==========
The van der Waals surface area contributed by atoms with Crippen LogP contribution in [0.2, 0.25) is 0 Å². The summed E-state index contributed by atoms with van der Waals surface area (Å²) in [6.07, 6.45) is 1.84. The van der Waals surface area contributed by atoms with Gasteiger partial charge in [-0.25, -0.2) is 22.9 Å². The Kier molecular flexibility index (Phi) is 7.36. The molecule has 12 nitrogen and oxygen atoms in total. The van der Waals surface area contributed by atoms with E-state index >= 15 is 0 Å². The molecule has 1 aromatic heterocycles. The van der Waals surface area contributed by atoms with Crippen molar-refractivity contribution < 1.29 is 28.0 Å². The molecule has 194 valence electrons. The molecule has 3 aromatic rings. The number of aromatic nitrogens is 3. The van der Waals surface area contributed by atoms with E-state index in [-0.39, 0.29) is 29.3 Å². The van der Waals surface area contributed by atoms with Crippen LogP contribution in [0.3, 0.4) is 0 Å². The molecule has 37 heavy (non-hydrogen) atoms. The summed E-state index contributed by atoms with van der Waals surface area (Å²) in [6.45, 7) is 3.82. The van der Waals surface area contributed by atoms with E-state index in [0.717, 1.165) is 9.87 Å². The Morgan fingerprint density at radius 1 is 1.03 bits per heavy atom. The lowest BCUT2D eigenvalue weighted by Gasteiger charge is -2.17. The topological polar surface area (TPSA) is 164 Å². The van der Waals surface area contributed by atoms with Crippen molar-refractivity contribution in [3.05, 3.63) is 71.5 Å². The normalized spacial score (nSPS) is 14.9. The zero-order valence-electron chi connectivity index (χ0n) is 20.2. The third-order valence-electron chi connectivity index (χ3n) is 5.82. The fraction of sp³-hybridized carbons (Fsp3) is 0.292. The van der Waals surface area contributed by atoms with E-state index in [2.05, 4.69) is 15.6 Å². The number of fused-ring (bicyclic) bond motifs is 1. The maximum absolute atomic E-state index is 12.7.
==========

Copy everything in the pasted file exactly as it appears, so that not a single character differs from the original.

The van der Waals surface area contributed by atoms with Crippen LogP contribution in [0.2, 0.25) is 0 Å². The summed E-state index contributed by atoms with van der Waals surface area (Å²) in [6.07, 6.45) is 1.84. The van der Waals surface area contributed by atoms with Gasteiger partial charge in [-0.25, -0.2) is 22.9 Å². The Kier molecular flexibility index (Phi) is 7.36. The molecule has 12 nitrogen and oxygen atoms in total. The van der Waals surface area contributed by atoms with E-state index >= 15 is 0 Å². The molecule has 1 aromatic heterocycles. The van der Waals surface area contributed by atoms with Crippen molar-refractivity contribution < 1.29 is 28.0 Å². The molecule has 194 valence electrons. The molecule has 3 aromatic rings. The number of aromatic nitrogens is 3. The van der Waals surface area contributed by atoms with E-state index in [-0.39, 0.29) is 29.3 Å². The van der Waals surface area contributed by atoms with Crippen LogP contribution in [0.3, 0.4) is 0 Å². The molecule has 37 heavy (non-hydrogen) atoms. The summed E-state index contributed by atoms with van der Waals surface area (Å²) in [6.45, 7) is 3.82. The van der Waals surface area contributed by atoms with E-state index in [0.717, 1.165) is 9.87 Å². The Morgan fingerprint density at radius 1 is 1.03 bits per heavy atom. The lowest BCUT2D eigenvalue weighted by Gasteiger charge is -2.17. The topological polar surface area (TPSA) is 164 Å². The van der Waals surface area contributed by atoms with Crippen molar-refractivity contribution in [3.05, 3.63) is 71.5 Å². The normalized spacial score (nSPS) is 14.9. The zero-order valence-electron chi connectivity index (χ0n) is 20.2. The third-order valence-electron chi connectivity index (χ3n) is 5.82. The fraction of sp³-hybridized carbons (Fsp3) is 0.292. The van der Waals surface area contributed by atoms with E-state index in [2.05, 4.69) is 15.6 Å². The number of fused-ring (bicyclic) bond motifs is 1. The maximum absolute atomic E-state index is 12.7.